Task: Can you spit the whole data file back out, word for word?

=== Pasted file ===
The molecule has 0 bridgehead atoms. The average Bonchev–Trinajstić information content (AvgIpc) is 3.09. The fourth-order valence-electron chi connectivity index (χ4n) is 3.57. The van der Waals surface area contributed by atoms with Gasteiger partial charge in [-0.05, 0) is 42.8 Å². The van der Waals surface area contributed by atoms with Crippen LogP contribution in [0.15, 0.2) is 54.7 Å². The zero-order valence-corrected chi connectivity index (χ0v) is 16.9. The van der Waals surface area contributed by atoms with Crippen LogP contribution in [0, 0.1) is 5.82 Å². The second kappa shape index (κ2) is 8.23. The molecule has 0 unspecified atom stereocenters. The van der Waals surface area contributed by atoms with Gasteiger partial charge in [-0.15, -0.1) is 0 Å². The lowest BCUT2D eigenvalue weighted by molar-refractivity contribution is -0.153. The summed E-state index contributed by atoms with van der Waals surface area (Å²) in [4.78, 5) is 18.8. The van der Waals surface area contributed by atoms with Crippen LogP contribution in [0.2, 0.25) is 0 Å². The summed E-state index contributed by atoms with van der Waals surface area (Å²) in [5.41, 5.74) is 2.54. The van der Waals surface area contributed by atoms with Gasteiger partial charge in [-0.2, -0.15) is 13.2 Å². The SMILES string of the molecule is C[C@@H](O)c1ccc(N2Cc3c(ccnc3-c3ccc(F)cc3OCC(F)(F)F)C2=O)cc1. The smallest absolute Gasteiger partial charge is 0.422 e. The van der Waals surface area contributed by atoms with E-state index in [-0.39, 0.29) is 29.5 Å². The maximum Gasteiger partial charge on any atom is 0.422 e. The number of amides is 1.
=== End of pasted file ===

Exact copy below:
The molecule has 0 bridgehead atoms. The average Bonchev–Trinajstić information content (AvgIpc) is 3.09. The fourth-order valence-electron chi connectivity index (χ4n) is 3.57. The van der Waals surface area contributed by atoms with Gasteiger partial charge in [-0.05, 0) is 42.8 Å². The van der Waals surface area contributed by atoms with Crippen LogP contribution in [0.15, 0.2) is 54.7 Å². The zero-order valence-corrected chi connectivity index (χ0v) is 16.9. The van der Waals surface area contributed by atoms with Crippen LogP contribution in [0, 0.1) is 5.82 Å². The second kappa shape index (κ2) is 8.23. The molecule has 0 unspecified atom stereocenters. The van der Waals surface area contributed by atoms with Gasteiger partial charge in [-0.15, -0.1) is 0 Å². The lowest BCUT2D eigenvalue weighted by molar-refractivity contribution is -0.153. The summed E-state index contributed by atoms with van der Waals surface area (Å²) in [4.78, 5) is 18.8. The van der Waals surface area contributed by atoms with Crippen LogP contribution in [0.2, 0.25) is 0 Å². The summed E-state index contributed by atoms with van der Waals surface area (Å²) in [5.41, 5.74) is 2.54. The van der Waals surface area contributed by atoms with Gasteiger partial charge in [-0.2, -0.15) is 13.2 Å². The SMILES string of the molecule is C[C@@H](O)c1ccc(N2Cc3c(ccnc3-c3ccc(F)cc3OCC(F)(F)F)C2=O)cc1. The smallest absolute Gasteiger partial charge is 0.422 e. The van der Waals surface area contributed by atoms with E-state index in [-0.39, 0.29) is 29.5 Å². The maximum Gasteiger partial charge on any atom is 0.422 e. The number of amides is 1.